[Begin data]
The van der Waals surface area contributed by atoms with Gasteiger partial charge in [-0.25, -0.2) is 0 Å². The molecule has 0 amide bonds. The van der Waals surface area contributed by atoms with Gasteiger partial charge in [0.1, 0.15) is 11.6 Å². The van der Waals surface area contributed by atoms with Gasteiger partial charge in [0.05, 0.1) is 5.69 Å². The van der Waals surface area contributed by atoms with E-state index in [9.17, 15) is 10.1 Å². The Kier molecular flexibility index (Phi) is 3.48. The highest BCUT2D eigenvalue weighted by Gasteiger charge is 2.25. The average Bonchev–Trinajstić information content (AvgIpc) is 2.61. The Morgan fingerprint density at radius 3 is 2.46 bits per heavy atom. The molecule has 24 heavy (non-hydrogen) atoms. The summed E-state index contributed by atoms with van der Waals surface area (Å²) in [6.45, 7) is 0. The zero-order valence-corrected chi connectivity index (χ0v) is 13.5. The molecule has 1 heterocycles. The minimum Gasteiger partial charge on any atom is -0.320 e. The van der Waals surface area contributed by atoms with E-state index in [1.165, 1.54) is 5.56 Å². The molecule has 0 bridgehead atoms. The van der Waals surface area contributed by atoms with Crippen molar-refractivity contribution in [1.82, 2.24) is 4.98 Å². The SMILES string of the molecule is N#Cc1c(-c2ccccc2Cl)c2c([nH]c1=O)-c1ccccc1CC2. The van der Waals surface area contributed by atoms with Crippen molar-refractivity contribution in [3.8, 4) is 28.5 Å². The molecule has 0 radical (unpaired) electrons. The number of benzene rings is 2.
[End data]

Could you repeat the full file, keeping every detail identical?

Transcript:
The van der Waals surface area contributed by atoms with Gasteiger partial charge in [-0.25, -0.2) is 0 Å². The molecule has 0 amide bonds. The van der Waals surface area contributed by atoms with Gasteiger partial charge in [0.1, 0.15) is 11.6 Å². The van der Waals surface area contributed by atoms with Gasteiger partial charge in [0.05, 0.1) is 5.69 Å². The van der Waals surface area contributed by atoms with E-state index in [9.17, 15) is 10.1 Å². The Kier molecular flexibility index (Phi) is 3.48. The highest BCUT2D eigenvalue weighted by Gasteiger charge is 2.25. The average Bonchev–Trinajstić information content (AvgIpc) is 2.61. The Morgan fingerprint density at radius 3 is 2.46 bits per heavy atom. The molecule has 24 heavy (non-hydrogen) atoms. The summed E-state index contributed by atoms with van der Waals surface area (Å²) in [6.45, 7) is 0. The zero-order valence-corrected chi connectivity index (χ0v) is 13.5. The molecule has 1 heterocycles. The minimum Gasteiger partial charge on any atom is -0.320 e. The van der Waals surface area contributed by atoms with E-state index in [1.165, 1.54) is 5.56 Å². The molecule has 0 bridgehead atoms. The van der Waals surface area contributed by atoms with Crippen molar-refractivity contribution in [1.82, 2.24) is 4.98 Å². The SMILES string of the molecule is N#Cc1c(-c2ccccc2Cl)c2c([nH]c1=O)-c1ccccc1CC2. The van der Waals surface area contributed by atoms with Crippen molar-refractivity contribution in [3.8, 4) is 28.5 Å². The molecule has 0 radical (unpaired) electrons. The number of benzene rings is 2.